In the past I have Free hand sharpened jointer knives, which works fine with 6" long knives, but for 12" long knives, straightness is more critical. I have used my dad's planer sharpener, but was later dismayed to realized that I ended with a slightly curved edge, so it's really no better than doing it freehand, as long as I check the straightness of the blades a few times while I do it and adjust. But that still leaves an edge that isn't entirely straight.
Sending the knives away to be sharpened is no guarantee they will be straight either. If they work too fast, the knives will heat up near the cutting edge, which causes them to curve slightly while sharpened. Once they cool down, they curve back and the edge won't be straight.
Here removing the knives from my 12" homemade jointer. In 2012, I wrote about how the glue in plywood can damage the knives. And those very were still on the knives, so I hadn't actually changed the knives in 6 years. The way I use the jointer, I know the right side has nicks in it, and the left side is clean, so if I plane some questionable wood, I always do that on the right, and if I need a nice finished surface, on the left side.
I found this granite slab, which I figured would be perfect for sharpening the knives using a fine sharpening sandpaper.job.
I have seen videos on doing this, and people making jigs and such, but an important aspect they usually ignore or aren't aware of is that supporting the knife so it's straight is just as important as the flatness of the sharpening surface.
For example, this pretend wooden jointer knife touches the granite along it's entire length when I press it down, but looking along it, it's actually quite crooked.
Basically, as long as the knife is curved to the side a bit, given that it hits the granite at an angle, that results in a curved edge. I'm illustrating this in the extreme case with this piece of paper.
So I needed something to support the knife straight. I had some ground steel bars that looked quite straight, but pulling the dial indicator along them as they were resting on the granite, it was curved.
Even the piece of aluminium extrusion that I used to check the straightness of the knives in this article also measured curved. Some cold rolled steel I checked turned out not to touch the granite in the middle, and if I flipped it over, it still didn't touch in the middle.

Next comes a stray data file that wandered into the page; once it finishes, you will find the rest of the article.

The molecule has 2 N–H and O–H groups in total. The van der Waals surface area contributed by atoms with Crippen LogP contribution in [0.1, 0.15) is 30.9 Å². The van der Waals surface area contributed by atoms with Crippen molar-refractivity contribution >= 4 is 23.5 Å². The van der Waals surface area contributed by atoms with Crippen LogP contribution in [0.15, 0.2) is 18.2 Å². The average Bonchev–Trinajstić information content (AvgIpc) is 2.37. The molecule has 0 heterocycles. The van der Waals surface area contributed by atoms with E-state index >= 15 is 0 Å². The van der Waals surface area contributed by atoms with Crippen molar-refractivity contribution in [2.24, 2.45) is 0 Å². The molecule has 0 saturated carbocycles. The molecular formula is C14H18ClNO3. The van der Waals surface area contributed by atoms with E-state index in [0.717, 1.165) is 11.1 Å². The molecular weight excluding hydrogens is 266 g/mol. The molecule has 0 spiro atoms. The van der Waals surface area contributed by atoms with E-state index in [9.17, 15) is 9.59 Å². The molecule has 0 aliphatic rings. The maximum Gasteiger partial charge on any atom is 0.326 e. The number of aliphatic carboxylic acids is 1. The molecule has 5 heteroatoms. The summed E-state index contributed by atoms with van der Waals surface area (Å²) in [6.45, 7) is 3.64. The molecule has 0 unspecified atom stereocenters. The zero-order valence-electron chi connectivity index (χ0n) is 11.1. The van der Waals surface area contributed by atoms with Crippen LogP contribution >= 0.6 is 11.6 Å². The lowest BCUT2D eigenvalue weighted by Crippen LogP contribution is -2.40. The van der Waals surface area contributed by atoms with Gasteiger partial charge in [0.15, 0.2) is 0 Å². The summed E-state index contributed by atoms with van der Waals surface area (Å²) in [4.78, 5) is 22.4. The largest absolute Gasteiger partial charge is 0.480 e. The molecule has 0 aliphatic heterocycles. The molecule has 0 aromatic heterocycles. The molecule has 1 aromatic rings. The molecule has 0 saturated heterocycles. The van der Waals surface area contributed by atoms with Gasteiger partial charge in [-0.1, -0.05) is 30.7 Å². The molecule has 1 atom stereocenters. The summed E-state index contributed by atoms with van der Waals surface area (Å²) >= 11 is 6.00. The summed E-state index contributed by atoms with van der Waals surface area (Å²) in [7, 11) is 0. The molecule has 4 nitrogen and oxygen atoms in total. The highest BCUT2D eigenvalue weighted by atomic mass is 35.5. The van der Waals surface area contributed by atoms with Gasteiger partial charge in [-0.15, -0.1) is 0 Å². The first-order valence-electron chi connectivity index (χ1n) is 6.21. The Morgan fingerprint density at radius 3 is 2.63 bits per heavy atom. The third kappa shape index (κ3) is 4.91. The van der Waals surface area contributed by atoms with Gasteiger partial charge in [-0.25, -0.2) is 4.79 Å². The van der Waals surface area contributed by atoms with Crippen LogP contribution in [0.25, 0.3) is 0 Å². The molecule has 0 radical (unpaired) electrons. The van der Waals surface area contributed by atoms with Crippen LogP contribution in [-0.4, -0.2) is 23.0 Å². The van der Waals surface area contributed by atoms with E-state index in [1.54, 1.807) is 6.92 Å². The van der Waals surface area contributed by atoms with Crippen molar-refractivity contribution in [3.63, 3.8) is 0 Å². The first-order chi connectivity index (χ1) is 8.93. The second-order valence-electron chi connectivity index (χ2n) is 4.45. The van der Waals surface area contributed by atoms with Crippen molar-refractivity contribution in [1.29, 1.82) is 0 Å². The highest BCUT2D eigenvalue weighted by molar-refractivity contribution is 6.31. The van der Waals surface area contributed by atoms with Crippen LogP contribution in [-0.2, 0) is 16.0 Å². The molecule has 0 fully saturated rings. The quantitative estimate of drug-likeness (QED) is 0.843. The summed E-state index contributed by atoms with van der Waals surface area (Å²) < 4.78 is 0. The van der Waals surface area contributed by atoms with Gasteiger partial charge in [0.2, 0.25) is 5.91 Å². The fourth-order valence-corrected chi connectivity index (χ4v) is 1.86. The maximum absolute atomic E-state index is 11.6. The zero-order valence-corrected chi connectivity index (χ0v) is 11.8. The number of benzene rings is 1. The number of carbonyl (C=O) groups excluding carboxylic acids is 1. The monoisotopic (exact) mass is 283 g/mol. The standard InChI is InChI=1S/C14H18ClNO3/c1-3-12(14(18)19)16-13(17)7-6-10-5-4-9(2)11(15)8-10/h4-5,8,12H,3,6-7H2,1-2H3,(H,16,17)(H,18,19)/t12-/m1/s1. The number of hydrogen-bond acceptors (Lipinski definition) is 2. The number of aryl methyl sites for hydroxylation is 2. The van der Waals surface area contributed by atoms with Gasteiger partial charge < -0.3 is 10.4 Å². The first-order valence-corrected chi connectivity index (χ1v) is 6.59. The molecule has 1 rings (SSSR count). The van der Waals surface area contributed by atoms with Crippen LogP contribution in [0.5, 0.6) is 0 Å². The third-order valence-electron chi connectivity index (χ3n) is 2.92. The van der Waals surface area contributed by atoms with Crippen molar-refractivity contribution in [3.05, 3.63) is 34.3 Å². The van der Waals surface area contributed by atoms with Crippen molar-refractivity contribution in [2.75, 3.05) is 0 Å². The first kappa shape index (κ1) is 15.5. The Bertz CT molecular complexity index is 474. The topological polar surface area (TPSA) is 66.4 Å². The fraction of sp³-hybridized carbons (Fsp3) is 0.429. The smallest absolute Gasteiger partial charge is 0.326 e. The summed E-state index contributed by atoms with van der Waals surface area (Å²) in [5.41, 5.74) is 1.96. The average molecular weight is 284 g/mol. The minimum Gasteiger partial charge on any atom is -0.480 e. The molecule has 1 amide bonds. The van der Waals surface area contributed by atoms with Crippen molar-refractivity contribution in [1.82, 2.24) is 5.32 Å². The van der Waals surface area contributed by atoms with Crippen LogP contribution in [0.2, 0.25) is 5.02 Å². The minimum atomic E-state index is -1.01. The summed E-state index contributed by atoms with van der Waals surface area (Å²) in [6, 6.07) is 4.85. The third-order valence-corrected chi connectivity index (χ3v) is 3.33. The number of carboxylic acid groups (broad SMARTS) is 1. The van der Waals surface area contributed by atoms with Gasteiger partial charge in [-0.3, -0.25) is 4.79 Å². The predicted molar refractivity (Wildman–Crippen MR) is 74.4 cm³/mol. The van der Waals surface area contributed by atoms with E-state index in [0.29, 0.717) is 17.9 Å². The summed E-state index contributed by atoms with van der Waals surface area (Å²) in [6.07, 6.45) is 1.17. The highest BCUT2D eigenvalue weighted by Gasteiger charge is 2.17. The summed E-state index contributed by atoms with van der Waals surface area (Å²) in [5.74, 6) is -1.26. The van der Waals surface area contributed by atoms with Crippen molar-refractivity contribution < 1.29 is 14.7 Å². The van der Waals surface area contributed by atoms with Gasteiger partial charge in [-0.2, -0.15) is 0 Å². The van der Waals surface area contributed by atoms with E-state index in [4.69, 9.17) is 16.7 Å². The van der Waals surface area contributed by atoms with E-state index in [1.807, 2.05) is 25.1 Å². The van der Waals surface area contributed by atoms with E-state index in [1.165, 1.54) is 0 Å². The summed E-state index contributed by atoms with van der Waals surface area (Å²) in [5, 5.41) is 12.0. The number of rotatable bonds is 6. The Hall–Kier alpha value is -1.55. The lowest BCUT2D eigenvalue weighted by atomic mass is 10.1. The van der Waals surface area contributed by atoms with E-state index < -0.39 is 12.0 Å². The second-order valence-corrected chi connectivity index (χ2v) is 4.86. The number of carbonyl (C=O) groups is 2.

I have had great experience with the straightness of these 2" (5 cm) wide aluminium rulers (I use these rulers to check jointers). So I checked it with one of those. It didn't touch in the middle either. I measured a 0.45 mm gap under the middle of the 60 cm long ruler. Further checking, the granite has a very consistent curvature everywhere, so it was actually ground slightly spherical. I worked it out that the curvature has a 100m radius.
But I had another chunk of polished granite kicking around the property, and checking this one, it was adequately straight and flat. But it's 10 cm thick, quite heavy. I loaded it onto the homemade lawn tractor trailer just by tipping it onto the trailer, which was itself tipped. I decided to leave that one on the trailer for while I'm doing the work.
If you don't have a flat piece of granite but have a glass topped cooking stove in your kitchen, check that stove. All the ones I ever checked were amazingly flat.
I used three C-clamps to hold the knife to the aluminium and started sharpening. I positioned the clamps such that the clamp would rub against the sandpaper when the knife was at the right angle.
But with the clamps made of softer steel than the knives, it felt like I was sanding more clamp than knife, so I made an outrigger arm which I clamped to the straight piece of aluminium to hold the angle. A few pieces of wood stacked behind allow me to do fine adjustments of the actual angle.
Checking that I have the angle right by pressing a small piece of wood against the knive's bevel and comparing it to the outrigger piece I had clamped on.
I was using wet sandpaper, but then realized it wasn't sanding along the whole edge. I confirmed this by putting marks along the knives with an indelible sharpie marker, then grinding a little and checking which marks had disappeared.
The problem was that the knife wasn't perfectly straight to begin with, so I needed to take material off. I switched to some coarser dry sandpaper (didn't have anything coarse in the wet variety). Once I could tell that I was grinding along the whole edge, I switched back to the fine wet honing sandpaper.
Checking with the sharpie again with that, I was satisfied that I had a good straight edge.
I set jointer knives typically about 0.1 mm or 0.004" higher than the outfeed table. The knives need to be slightly higher because the wood always yields slightly as the knives cut, Also, as the knives get nicked, the resulting ridges in the wood still needs to be as high as the outfeed table. If the knives are too low, straight stock ends up riding up on the edge of the outfeed table without actually cutting much off.
This piece of paper was just the right thickness. And I'm using two aluminium extrusions as a straight edge to get the level on the cutter head, with the edge of the knife directly above the shaft. In the past, I would have used some weights to weigh down these pieces, but I had the idea of putting some magnets into the extrusion to hold them down.
The springs in the cutter head push the knives up until they hit the aluminium, and then it's a matter of tightening the jack screws on the wedge parts to lock the knives in place.
With the knives installed, I manually turn the cutter head and watch how far it drags the aluminium extrusion resting on the outfeed table (more on that). I checked it several spots along the head for each knife.
It's very satisfying using a planer or jointer after the knives have been sharpened. The wood just comes out super smooth.